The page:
Clever and affecting in a vividly imagined world.


Sharpe’s debut novel applies a fresh fantasy premise to a classic coming-of-age tale.

London teenagers Ellie, Midge, Scott and Marty have their share of typical adolescent issues, from nagging self-doubt to sudden bouts of anger. But their biggest problem is an unusual one: A mysterious purple cloud has swept across the globe, taking with it every person between the ages of 18 and 65, leaving behind an uncanny aura of goodwill. Interpersonal conflict has come to a halt, London’s hospitals are empty, and the elderly have been cured of their aches and pains. Still, the four main characters are plagued by what Ellie names “the Missing Feeling”; they’re haunted by their absent families and the knowledge that adulthood is coming much quicker than they’d anticipated. The four soon discover that the Purple’s peaceful aftereffects are wearing off, and a group of power-hungry citizens are preparing to take advantage of the destabilized society. Aided by several plucky older guides, the friends set out to ensure the world’s safety, a quest that proves inextricably tied to their own journeys of personal and spiritual growth. These themes could easily become preachy, but with a consistently light touch and a winning penchant for the absurd, Sharpe instead puts forth an earnest, entertaining story with significant emotional weight. It’s not a perfect book—the pacing sometimes falters, the many threads of the narrative occasionally struggle to cohere, and the teenage characters all seem like simple variations on a Nice Kid archetype. But the problems those kids face, and their reactions to them, always feel authentic and relatable, even in the context of a shockingly altered world. Early on, as Midge wishes for someone she can trust, Sharpe writes: “For her, the subject of second persons had long been a prickly one. Reliable second persons rarely swam in the waters of her world.” Sentiments like that will resonate with readers of all ages, and this book’s great strength is its keen insight into the nature of human fear, hope and love.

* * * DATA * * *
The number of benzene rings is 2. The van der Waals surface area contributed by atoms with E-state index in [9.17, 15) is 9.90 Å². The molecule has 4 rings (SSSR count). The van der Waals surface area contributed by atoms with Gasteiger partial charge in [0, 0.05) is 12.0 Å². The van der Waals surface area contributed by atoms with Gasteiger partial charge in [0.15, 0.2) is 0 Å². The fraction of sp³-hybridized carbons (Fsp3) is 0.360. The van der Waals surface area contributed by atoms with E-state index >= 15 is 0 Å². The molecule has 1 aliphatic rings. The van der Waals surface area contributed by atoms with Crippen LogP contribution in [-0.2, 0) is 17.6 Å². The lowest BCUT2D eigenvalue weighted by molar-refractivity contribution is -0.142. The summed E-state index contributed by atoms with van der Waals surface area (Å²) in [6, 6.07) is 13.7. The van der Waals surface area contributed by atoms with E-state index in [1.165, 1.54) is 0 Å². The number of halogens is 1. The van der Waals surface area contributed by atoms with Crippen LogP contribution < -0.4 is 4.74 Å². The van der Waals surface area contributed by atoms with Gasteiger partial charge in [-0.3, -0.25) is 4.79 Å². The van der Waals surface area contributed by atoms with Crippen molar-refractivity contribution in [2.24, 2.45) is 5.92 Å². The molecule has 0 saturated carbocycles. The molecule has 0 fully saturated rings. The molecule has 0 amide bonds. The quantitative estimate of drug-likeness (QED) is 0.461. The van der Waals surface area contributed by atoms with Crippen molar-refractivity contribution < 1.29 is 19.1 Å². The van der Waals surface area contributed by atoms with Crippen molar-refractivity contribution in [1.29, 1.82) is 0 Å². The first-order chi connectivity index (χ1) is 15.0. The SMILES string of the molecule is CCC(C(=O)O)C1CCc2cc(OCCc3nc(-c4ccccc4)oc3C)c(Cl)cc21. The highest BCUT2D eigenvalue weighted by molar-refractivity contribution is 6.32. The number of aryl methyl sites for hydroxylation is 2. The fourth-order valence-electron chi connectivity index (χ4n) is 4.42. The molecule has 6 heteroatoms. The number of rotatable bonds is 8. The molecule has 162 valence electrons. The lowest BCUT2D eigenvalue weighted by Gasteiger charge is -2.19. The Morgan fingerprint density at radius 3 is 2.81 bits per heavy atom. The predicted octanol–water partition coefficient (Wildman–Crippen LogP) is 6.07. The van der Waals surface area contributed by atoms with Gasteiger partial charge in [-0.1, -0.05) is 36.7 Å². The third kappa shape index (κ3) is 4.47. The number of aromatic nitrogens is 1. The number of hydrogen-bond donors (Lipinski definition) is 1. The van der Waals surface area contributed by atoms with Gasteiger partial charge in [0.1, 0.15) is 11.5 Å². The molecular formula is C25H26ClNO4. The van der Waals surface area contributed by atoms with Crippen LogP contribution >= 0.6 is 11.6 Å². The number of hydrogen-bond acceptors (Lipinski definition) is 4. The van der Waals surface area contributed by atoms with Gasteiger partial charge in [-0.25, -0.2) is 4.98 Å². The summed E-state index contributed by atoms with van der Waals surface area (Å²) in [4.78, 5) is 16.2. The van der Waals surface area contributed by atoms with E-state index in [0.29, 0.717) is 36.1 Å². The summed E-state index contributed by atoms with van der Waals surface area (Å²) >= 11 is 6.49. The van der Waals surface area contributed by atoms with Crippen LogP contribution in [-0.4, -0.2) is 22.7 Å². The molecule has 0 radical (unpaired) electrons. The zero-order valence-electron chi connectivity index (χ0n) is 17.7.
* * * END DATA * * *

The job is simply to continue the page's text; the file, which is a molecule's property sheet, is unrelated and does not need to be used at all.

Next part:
Clever and affecting in a vividly imagined world.

Pub Date: June 2, 2012

ISBN: 978-1475147001

Page Count: 356

Publisher: CreateSpace

Review Posted Online: Oct. 25, 2012

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A tasty, if not always tasteful, tale of supernatural mayhem that fans of King and Crichton alike will enjoy.

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  • New York Times Bestseller


Are we not men? We are—well, ask Bigfoot, as Brooks does in this delightful yarn, following on his bestseller World War Z (2006).